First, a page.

Our goals:

  • It was Murray and Tane’s first week at FreeAgent and we wanted
    them to jump straight into building apps.
  • Give the new version of the API a good work out, especially our
    new OAuth 2.0 authentication system.
  • Try out the Ember.js framework (which is great by the way!)

We had loads of fun building the app and are looking forward to releasing API v2 and the next Hack Week.

Revisiting HTTP load balancing


Bugged by a number of shortcomings in the “traditional” approach to scaling via HTTP load-balancing, I spent the time prototyping an approach to this problem based on an idea that has been rattling around in my head for some time. Rather than configuring the address of each of our app-servers in a front-end load-balancer and having this load-balancer “push” traffic to the servers, I inserted a Message Queueing server (RabbitMQ) into the mix, writing a small server to “publish” HTTP requests onto a queue, and letting our app workers subscribe to this queue to do the work for each request.

By the end of the week, I had built a relatively robust prototype which we’ve used in a testing environment internally, which has
demonstrated that it’s both fast and scalable enough, and also simplified the configuration and maintenance of our infrastructure.

Which is nice.

Blog posts and open-sourcing hopefully to follow.

BigDecimal / Ruby 1.9.3

Graeme M:

We started out the Hack Week by looking at the performance of Ruby’s BigDecimal, which we use extensively, based on my gut feeling that it was slow, and my secret desire to mess around with C extensions. However, after a spot of performance testing, we discovered that it wasn’t that slow, and it definitely wasn’t a bottleneck.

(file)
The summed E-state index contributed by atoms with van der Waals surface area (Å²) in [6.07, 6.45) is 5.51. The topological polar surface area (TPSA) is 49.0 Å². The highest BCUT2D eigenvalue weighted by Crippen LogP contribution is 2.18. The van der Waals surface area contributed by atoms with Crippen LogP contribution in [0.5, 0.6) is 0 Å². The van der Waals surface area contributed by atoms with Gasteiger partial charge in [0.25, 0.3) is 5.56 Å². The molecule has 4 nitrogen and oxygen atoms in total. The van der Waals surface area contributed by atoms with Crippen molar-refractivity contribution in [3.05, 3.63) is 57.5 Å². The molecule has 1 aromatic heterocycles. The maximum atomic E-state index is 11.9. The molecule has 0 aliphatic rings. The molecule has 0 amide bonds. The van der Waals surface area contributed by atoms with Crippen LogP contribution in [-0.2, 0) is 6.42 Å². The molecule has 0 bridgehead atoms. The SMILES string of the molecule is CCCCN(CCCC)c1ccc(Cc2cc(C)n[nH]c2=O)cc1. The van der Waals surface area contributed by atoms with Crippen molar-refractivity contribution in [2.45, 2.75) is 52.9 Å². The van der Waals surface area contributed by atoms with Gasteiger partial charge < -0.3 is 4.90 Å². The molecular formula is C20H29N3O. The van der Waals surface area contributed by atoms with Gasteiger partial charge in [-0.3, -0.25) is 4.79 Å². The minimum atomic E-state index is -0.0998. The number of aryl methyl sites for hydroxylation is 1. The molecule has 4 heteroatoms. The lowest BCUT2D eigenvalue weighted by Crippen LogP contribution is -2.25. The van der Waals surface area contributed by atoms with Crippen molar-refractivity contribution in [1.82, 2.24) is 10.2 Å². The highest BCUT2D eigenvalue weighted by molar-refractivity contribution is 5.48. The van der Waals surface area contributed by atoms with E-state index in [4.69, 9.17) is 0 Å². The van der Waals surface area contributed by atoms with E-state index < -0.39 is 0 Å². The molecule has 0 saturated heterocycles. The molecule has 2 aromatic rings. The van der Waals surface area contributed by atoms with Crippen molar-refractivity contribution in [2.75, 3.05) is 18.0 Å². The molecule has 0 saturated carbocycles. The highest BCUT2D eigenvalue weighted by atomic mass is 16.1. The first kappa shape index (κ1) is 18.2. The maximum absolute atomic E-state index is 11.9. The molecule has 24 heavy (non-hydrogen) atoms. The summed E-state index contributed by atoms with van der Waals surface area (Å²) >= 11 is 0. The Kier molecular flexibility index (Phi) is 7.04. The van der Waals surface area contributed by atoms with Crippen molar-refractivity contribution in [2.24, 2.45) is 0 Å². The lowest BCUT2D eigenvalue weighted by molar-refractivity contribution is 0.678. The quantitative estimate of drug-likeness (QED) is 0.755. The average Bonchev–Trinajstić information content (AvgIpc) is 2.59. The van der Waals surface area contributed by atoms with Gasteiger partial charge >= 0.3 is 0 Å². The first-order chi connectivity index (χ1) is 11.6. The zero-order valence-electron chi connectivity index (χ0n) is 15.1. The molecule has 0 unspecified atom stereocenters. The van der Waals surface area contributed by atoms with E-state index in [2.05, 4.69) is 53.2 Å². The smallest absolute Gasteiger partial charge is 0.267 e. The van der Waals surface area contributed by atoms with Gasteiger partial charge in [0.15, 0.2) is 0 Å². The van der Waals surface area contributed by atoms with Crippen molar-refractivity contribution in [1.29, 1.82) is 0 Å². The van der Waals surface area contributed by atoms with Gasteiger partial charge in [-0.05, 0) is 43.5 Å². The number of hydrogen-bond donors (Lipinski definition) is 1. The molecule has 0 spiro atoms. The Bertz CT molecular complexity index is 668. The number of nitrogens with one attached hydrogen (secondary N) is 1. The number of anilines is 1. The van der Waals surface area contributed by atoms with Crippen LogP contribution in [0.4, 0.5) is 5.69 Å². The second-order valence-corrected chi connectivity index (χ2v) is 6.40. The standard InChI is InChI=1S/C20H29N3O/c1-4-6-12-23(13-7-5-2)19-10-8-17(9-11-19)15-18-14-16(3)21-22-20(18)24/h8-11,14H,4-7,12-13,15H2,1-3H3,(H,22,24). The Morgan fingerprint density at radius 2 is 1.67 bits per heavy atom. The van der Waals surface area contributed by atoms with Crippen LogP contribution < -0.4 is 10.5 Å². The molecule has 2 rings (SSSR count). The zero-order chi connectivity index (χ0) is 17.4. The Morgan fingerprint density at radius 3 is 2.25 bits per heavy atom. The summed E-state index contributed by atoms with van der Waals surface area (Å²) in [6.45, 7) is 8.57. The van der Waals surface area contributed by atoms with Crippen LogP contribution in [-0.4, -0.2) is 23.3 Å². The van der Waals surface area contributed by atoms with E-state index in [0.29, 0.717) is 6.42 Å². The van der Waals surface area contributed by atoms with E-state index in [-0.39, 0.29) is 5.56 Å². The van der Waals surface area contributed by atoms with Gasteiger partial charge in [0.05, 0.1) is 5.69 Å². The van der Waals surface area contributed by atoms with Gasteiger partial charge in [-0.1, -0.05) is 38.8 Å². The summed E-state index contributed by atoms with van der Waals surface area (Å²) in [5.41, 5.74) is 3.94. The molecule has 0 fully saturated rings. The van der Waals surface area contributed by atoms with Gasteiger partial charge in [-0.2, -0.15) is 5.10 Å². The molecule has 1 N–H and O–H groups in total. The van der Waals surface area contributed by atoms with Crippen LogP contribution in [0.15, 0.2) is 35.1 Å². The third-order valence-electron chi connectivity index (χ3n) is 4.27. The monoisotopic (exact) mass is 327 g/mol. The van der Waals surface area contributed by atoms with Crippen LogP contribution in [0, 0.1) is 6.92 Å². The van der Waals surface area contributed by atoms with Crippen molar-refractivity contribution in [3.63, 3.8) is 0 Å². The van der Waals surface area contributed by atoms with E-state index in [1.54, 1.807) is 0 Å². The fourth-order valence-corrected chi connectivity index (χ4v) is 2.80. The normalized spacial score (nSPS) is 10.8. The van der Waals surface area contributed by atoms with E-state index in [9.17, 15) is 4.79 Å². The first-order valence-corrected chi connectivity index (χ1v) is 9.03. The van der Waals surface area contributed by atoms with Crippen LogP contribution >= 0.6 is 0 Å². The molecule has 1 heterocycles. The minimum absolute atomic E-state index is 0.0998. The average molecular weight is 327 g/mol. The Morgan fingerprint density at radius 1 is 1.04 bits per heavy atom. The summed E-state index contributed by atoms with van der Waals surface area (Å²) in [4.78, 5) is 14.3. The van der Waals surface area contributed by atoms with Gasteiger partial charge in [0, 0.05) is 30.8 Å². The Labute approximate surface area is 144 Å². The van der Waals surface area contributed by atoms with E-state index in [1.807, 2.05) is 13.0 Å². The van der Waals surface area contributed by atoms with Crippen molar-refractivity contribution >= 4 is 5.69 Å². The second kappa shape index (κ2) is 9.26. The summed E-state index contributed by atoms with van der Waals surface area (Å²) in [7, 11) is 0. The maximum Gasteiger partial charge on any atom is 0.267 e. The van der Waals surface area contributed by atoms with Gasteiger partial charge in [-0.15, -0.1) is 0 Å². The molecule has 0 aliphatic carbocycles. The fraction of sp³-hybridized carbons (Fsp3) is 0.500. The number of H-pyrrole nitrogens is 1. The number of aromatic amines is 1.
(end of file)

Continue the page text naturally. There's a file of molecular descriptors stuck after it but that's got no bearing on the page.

So we switched tack and worked on upgrading FreeAgent to Ruby 1.9.3 (we’re on 1.9.2 right now). This upgrade, whilst still not complete, will decrease our test suite run time as well as greatly improving Rails boot time. We hope to move the app fully onto 1.9.3 in the near future.

Test Hygiene


We test everything at FreeAgent, before, during and after development. This means we have a huge suite of tests which we run any time we make a change. It also means that suite takes a long time to run. Any developer will tell you that Test Driven Development requires fast turnaround on your tests. Waiting ten seconds to find out if you’ve broken anything can be deemed too long. The full suite of unit tests in FreeAgent takes several minutes.

Instead of starting from the premise of making tests “faster”, we thought we’d start by making them “better”. Any fool can speed up tests by reducing the number or scope of them. Our goal: get faster while actually increasing coverage.

Result? We won, spectacularly. Reviewing our tests in a concerted effort revealed a number of anti-patterns, chiefly: